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|Princess Noura Bint Abdurehman University, KSA|
|Keynote: Oral Health Dent Manag|
|Background: Pemphigus vulgaris is an autoimmune blistering disease affecting the skin and mucous membranes. It is a potentially life-threatening disease, with mortality rate of 5-15%. The immune system produces antibodies against specific proteins breaking the bonds between cells leading to the formation of blister. About 50% of people with this condition first develop painful blisters and sores in the mouth followed by skin blisters. Case Summary: Twenty-five years old male presented with the complaint of recurrent oral ulcerations and burning sensation while taking salty and spicy food. General Physical examination of patient has showed normal vital with no blisters on the body. Intraoral examination revealed multiple oral ulcerations on labial mucosa, bilateral buccal mucosa extending up to the soft palate. Extraoral examination showed no palpable lymph nodes. Orthopantomogram was advised to rule out any underlying pathology. Nikolsky test was performed which turned out to be positive. X-ray chest was advised to see the status of Hilar lymph nodes which were invisible. Incisional biopsy was taken at multiple oral sites which showed suprabasal clefting with acantholytic changes and spongiosis. Direct immunofluorescence detected immunoglobulin G deposits at the epithelial cell surfaces. Management included counseling of the patient/parents, systemic steroids, required vaccinations, monitoring of blood glucose during the treatment and follow up visits. Systemic steroid (Prednisone) 40 mg/day was advised and was tapered up to 10 mg/day within nine months period. Vaccination for flu and Streptococcus pneumonia was given along with monitoring of blood sugar after every three months. Bisphosphonates were given for bone metabolism. Remarkable improvement was seen within two months period of treatment. Complete remission of disease occurred within nine months period. Conclusion: The systemic steroid is a magical drug to treat life threatening autoimmune diseases.|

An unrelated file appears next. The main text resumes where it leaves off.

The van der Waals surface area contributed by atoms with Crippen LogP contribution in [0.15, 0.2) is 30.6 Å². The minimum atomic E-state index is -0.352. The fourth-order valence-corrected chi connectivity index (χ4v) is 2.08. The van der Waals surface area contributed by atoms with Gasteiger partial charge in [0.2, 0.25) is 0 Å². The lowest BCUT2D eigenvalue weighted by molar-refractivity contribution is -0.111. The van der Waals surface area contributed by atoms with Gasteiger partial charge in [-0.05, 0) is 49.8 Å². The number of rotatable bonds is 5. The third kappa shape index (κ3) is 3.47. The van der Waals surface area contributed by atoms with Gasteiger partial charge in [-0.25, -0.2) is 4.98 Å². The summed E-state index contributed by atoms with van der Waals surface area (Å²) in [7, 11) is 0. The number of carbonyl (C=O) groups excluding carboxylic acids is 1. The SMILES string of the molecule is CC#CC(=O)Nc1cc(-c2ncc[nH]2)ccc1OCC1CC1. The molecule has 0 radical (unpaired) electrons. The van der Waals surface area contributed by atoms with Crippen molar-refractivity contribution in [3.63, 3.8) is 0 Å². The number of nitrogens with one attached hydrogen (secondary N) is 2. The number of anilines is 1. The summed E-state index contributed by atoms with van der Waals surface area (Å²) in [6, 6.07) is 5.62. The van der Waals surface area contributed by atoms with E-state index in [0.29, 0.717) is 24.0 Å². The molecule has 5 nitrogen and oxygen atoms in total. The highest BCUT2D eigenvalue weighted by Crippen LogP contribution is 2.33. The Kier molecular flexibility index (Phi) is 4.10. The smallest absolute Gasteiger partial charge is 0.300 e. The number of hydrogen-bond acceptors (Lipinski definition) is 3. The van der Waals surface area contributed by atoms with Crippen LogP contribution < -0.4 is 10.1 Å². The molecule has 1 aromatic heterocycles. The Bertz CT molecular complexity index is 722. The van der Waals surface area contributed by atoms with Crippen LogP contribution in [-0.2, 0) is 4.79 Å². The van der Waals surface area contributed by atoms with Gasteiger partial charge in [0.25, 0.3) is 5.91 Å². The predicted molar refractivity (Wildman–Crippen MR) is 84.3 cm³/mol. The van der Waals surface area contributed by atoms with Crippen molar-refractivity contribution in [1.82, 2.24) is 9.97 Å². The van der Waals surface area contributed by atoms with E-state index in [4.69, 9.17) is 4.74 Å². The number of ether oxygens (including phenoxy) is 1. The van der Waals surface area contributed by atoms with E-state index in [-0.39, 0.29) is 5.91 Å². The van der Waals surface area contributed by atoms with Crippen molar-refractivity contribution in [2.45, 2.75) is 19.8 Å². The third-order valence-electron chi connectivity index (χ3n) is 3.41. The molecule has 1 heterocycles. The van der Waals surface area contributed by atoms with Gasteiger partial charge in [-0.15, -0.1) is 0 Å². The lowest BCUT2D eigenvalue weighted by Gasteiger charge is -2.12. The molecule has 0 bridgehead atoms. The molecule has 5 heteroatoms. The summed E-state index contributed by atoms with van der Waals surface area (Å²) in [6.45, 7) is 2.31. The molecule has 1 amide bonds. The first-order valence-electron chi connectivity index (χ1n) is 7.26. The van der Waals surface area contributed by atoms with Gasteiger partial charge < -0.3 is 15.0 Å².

Farhat Kazmi has received her Bachelor of Dental Surgery degree from de’ Montmorency College of Dentistry, Lahore, Pakistan, completed MPhil in Oral Pathology and obtained her PhD in Oral Pathology. She has worked as the Head of Oral Pathology/Diagnostic Department in University College of Dentistry, University of Lahore, Pakistan. Currently, she is working as an Associate Professor in College of Dentistry, Princess Noura Bint Abdurehman University, Riyadh, Saudi Arabia. She has published more than 20 papers in reputed journals.
Email: [email protected]
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